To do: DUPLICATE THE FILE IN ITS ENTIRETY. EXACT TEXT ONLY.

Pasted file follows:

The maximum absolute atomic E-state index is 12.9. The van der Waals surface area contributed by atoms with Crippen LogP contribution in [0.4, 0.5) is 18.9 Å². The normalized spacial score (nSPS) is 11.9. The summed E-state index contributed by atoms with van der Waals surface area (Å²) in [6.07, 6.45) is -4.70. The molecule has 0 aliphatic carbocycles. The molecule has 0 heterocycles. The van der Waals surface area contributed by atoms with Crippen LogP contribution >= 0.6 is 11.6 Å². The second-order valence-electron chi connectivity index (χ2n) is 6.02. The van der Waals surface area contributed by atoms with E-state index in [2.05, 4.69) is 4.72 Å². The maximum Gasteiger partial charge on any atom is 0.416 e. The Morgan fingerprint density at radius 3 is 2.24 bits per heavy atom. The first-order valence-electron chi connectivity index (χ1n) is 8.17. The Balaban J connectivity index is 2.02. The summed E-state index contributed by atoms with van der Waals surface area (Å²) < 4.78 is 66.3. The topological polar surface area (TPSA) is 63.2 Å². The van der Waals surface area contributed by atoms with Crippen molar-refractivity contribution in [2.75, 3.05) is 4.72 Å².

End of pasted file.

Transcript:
The maximum absolute atomic E-state index is 12.9. The van der Waals surface area contributed by atoms with Crippen LogP contribution in [0.4, 0.5) is 18.9 Å². The normalized spacial score (nSPS) is 11.9. The summed E-state index contributed by atoms with van der Waals surface area (Å²) in [6.07, 6.45) is -4.70. The molecule has 0 aliphatic carbocycles. The molecule has 0 heterocycles. The van der Waals surface area contributed by atoms with Crippen LogP contribution >= 0.6 is 11.6 Å². The second-order valence-electron chi connectivity index (χ2n) is 6.02. The van der Waals surface area contributed by atoms with E-state index in [2.05, 4.69) is 4.72 Å². The maximum Gasteiger partial charge on any atom is 0.416 e. The Morgan fingerprint density at radius 3 is 2.24 bits per heavy atom. The first-order valence-electron chi connectivity index (χ1n) is 8.17. The Balaban J connectivity index is 2.02. The summed E-state index contributed by atoms with van der Waals surface area (Å²) < 4.78 is 66.3. The topological polar surface area (TPSA) is 63.2 Å². The van der Waals surface area contributed by atoms with Crippen molar-refractivity contribution in [2.75, 3.05) is 4.72 Å².